• Jennifer Penney

The "secret weapon" to build a knockout punch, a killer tennis serve or a remarkable golf swing...

Want to punch harder? Slam the tennis ball with strength and accuracy? Drive the golf ball further? Then you need to turn on your "secret weapon" muscle... serratus anterior.

Note: I will be using the terms serratus and serratus anterior interchangeably. Yes, there is also a serratus posterior so don't be confused by the two. I am only referring to serratus anterior in this post.

PS - If you just want the exercises, skip to the bottom where the videos are posted ;-)


The serratus anterior, often referred to as the "big swing muscle" or "boxer's muscle," is responsible for protraction and upward rotation of the scapula. It pulls the scapula forward and around the rib cage when you throw a punch and rotates the shoulder blade upward when lifting your arm overhead.


Serratus anterior wraps around and attaches into the ribs.

If your serratus anterior is weak, it sometimes causes your shoulder blades to not lay flat to your back, referred to as scapular winging. Sometimes, when this muscle is weak, your upper traps and pec minor like to take over instead. This can be especially true if you spend a lot of time hunched over a computer; your shoulders will tend to roll inward, your pec minor will tighten up and your serratus anterior will shut down.


Taking a weak and underutilized serratus anterior into a group exercise class (say... body combat or body pump) could have disastrous results.

When it comes time to throw those punches, protracting your shoulder, your serratus may not want to do the work. It will delegate all the work to your upper traps which will get sore and tire quickly trying to perform a job they were not meant to do.



Further problems can arise when your trap (instead of your serratus) tries to upwardly rotate your shoulder. Upward rotation of the scapula is required in order to lift your arm above the height of your shoulder (think - overhead press or any reach above your head.) Your serratus is needed to anchor your shoulder down onto your thorax and provide stability. Without this stabilization, you may find your shoulder feels pinched (subacromial impingement syndrome or subacromial bursitis,) your rotator cuff gets overused and worn out leading to tendonitis or worse, a rotator cuff tear.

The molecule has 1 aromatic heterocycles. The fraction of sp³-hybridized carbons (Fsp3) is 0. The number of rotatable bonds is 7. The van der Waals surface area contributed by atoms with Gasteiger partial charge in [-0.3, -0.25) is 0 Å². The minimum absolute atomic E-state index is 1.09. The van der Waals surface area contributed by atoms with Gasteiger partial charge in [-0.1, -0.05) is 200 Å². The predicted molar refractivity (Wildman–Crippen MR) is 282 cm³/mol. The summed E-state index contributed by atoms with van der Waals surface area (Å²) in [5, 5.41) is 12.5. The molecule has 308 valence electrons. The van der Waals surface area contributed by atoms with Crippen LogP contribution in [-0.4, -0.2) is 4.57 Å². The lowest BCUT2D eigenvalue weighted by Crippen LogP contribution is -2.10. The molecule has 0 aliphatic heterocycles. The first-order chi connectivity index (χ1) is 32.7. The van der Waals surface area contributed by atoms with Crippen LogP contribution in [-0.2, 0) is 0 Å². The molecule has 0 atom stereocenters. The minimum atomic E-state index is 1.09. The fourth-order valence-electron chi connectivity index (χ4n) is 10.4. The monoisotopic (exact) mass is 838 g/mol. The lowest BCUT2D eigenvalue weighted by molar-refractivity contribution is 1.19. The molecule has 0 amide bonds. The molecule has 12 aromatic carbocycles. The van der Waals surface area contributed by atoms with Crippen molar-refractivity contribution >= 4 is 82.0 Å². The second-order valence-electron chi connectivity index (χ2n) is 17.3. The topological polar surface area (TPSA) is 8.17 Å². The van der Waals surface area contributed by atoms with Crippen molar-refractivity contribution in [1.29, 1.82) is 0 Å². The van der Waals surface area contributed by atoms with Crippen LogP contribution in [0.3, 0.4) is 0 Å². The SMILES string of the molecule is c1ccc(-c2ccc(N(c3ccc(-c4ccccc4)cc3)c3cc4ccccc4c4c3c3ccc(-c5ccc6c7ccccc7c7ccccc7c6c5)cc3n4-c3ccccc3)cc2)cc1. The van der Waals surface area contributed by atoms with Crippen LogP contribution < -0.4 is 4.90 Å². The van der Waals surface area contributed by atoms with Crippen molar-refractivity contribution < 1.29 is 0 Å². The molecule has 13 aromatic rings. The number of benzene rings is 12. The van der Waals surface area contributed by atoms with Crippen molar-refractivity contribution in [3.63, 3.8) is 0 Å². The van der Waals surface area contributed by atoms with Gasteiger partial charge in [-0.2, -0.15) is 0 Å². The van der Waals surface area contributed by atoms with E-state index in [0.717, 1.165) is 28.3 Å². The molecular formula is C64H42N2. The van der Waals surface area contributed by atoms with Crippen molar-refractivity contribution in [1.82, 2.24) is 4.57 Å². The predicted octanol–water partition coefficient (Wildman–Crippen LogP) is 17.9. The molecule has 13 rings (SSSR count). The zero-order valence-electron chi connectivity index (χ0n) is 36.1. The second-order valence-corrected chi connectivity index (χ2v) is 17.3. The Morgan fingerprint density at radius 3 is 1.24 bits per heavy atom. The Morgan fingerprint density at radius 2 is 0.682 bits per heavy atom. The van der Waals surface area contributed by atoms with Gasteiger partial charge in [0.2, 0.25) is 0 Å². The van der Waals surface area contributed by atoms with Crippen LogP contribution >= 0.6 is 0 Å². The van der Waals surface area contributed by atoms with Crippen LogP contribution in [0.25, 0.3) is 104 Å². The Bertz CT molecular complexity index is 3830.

Ok, pause with me for just a second... think about how many punches you may be throwing in a typical one hour boxing class. How many pushups will you be doing? Pushups will require the same protraction. Think about your body pump (or similar) class; how many times are you pressing overhead? With the rep count where it is in most group exercise classes, you can't use poor form for long before it will catch up with you.


So, what can you do to get your serratus anterior working for you?

Serratus anterior. Serratus got its name from its jagged appearance. It looks serrated like a knife edge.

Your serratus is just below your armpits. Because this muscle is not necessarily easy to see (unless you have very low body fat levels,) you will need to spend some time "finding" it and activating it. Check out the video below for a quick serratus activation exercise. As my arms raise up and over my head, you can see my serratus pulling my shoulder blade through.



Another slightly more challenging way to activate your serratus is featured below. For both of these exercises, you must keep your back flat and ribs down. Tuck your chin and keep your shoulders away from your ears.



If and when these feel easy, its time to move into standing serratus activation. This will naturally be a little tougher as you won't have the floor supporting you and will be working against gravity.



I saved the best for last. Make sure you really press your forearms into the roller as you roll it up the wall. Try to angle your arms so your hands are closer to the wall than your elbows. The further you place your feet from the wall, the tougher it will be. Make sure you maintain your core connection (no arching your back!)



You are working on creating a new pattern of movement and that will take time. These are activation exercises only; they won't cause a lot of muscular stress, you can do them daily for faster progress. They are great to do as a quick mobility warmup before your main workout and will get your serratus loosened up and moving correctly. You should not feel your back or your neck working while you do these exercises.


Once the new pattern is formed, then its time to move onto movements that will be more challenging to build your serratus...




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Jennifer Penney | ABCStronger Jennifer@ABCStronger.com

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